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The Guilfordian

The student news site of Guilford College

The Guilfordian

The student news site of Guilford College

The Guilfordian

Internet hackers attack Mexican government-related sites

To celebrate Independence Day you might watch fireworks or go out on a picnic, but in Mexico some showed their independence by hacking websites.

According to BBC News, Mexican computer hackers took over at least 10 government-related websites as a political protest on Sept. 16, Mexico’s Independence Day.

The hackers call themselves “Ciber Protesta Mexicana,” which translates to “Mexican Cyber Protest,” and say they are not connected to the international “hacktivist” group known as “Anonymous.”

“We are not Anonymous and we will never be,” reads the statement posted by the hackers. “We are Mexican Cyber Protest. We are not criminals, we are students, workers and productive Mexicans who are fed up and looking for a way to express our disagreement.”

The hackers left the defaced pages along with their messages denouncing the Mexican government, particularly concerning President Felipe Calderon. They accuse him of mismanaging the economy, as well as being responsible for the continued violence in Mexico due to the drug war.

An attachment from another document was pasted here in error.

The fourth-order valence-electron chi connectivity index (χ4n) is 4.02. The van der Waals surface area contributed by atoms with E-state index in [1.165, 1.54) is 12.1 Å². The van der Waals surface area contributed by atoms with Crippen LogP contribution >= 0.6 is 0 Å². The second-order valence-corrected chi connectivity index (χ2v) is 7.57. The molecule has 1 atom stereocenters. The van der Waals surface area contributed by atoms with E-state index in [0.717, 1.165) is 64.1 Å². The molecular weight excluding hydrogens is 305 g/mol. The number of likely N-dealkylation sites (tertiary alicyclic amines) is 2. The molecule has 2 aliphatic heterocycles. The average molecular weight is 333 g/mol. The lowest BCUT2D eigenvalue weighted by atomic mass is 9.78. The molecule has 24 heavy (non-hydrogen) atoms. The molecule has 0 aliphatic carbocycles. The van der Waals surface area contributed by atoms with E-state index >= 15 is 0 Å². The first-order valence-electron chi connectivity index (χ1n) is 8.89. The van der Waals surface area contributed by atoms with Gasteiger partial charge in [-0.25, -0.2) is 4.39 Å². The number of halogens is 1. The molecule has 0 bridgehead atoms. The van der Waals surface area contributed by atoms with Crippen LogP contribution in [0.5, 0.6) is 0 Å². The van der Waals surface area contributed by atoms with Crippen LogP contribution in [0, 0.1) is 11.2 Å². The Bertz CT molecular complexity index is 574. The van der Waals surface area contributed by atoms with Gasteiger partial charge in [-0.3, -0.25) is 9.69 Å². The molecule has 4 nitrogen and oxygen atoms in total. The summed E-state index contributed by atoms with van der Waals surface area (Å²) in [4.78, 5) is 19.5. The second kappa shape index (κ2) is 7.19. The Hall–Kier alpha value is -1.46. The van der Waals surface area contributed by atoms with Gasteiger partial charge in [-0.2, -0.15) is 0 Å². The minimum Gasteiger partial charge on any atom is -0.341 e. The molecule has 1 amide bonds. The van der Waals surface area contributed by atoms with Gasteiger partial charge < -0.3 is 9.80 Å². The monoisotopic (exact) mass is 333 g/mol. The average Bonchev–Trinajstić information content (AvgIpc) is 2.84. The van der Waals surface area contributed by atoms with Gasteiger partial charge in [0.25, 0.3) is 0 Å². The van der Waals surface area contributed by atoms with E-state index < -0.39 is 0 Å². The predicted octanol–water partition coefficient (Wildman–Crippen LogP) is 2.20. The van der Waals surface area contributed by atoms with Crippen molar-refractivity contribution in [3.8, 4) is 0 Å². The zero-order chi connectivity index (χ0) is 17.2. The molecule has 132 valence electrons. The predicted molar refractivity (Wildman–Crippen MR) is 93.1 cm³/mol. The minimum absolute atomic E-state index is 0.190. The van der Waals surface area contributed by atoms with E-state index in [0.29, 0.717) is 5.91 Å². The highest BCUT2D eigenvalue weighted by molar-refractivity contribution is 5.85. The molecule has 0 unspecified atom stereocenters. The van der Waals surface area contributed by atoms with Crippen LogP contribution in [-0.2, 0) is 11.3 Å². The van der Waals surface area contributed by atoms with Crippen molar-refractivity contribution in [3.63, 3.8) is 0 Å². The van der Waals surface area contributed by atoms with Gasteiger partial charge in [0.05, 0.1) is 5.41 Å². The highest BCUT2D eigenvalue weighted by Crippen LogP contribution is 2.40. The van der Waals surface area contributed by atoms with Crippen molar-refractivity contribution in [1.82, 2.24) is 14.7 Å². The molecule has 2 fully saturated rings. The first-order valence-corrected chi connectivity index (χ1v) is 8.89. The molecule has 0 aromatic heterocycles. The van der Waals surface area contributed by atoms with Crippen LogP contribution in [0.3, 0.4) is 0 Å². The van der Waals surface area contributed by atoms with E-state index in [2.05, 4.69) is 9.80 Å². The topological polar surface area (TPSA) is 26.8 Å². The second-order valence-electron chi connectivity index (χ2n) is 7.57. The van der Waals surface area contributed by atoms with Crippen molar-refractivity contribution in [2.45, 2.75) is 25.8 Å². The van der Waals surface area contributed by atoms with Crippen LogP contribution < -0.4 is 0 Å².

The group also criticized its president-elect Enrique Peña Nieto, calling him an “imposed president” and stating that Mexico’s democracy was “stolen” in the July election, reported the BBC.

“Why, Mexicans, do you really want to celebrate the independence of Mexico with pride?” asks the group’s message, translated into English. “Pride is to have economic stability, good education, access to transparent information with no patches, rights to medical treatment for all … This is to celebrate Mexico!”

Many are noting the similarities between Mexico’s hacks and other recent international hacks.

“A large international community of hackers and cyber warfare or cyber protest, as in the Mexican incident, is commonplace,” said Director of IT&S Craig Gray. “Just in February, a group of hackers known as Anonymous attacked U.S. government websites at the FTC to protest the ACTA, the Anti-Counterfeiting Trade Agreement.”

Assistant Professor of Philosophy Vance Ricks also noted that a group of hackers known as “LulzSec” and Anonymous targeted some Vatican websites. The group was  protesting against what they saw as the Vatican’s unacceptable support for priests accused of child molestation.”

Gray states the challenge with prevention of hacking is the rapid landscape change and constant state of flux in cyber warfare. He notes that any government or government agency that wants to prevent hijacking is going to spend a large sum on defensive technology.

For many governments and their agencies, cyber security has become one of the top priorities.

Ricks noted, “If what you’re asking is, ‘How can an agency avoid provoking that sort of attack in the first place?’ rather than, ‘How can an agency defend itself against such attacks?’ then that’s an even harder question to answer.”

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